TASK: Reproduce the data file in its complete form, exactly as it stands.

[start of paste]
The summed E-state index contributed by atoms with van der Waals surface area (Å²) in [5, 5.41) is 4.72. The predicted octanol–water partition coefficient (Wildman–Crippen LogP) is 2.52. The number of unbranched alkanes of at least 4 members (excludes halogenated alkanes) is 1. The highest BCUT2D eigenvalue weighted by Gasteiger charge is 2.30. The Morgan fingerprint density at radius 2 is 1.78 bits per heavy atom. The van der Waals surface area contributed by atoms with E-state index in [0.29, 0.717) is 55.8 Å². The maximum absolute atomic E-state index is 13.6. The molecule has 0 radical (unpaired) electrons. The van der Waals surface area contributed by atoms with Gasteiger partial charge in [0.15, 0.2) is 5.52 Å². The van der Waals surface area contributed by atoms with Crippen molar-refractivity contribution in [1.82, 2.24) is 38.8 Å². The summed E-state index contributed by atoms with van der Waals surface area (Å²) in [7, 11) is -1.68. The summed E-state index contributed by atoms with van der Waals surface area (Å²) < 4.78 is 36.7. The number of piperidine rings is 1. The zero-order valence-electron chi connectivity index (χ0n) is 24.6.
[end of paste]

The summed E-state index contributed by atoms with van der Waals surface area (Å²) in [5, 5.41) is 4.72. The predicted octanol–water partition coefficient (Wildman–Crippen LogP) is 2.52. The number of unbranched alkanes of at least 4 members (excludes halogenated alkanes) is 1. The highest BCUT2D eigenvalue weighted by Gasteiger charge is 2.30. The Morgan fingerprint density at radius 2 is 1.78 bits per heavy atom. The van der Waals surface area contributed by atoms with E-state index in [0.29, 0.717) is 55.8 Å². The maximum absolute atomic E-state index is 13.6. The molecule has 0 radical (unpaired) electrons. The van der Waals surface area contributed by atoms with Gasteiger partial charge in [0.15, 0.2) is 5.52 Å². The van der Waals surface area contributed by atoms with Crippen molar-refractivity contribution in [1.82, 2.24) is 38.8 Å². The summed E-state index contributed by atoms with van der Waals surface area (Å²) in [7, 11) is -1.68. The summed E-state index contributed by atoms with van der Waals surface area (Å²) < 4.78 is 36.7. The number of piperidine rings is 1. The zero-order valence-electron chi connectivity index (χ0n) is 24.6.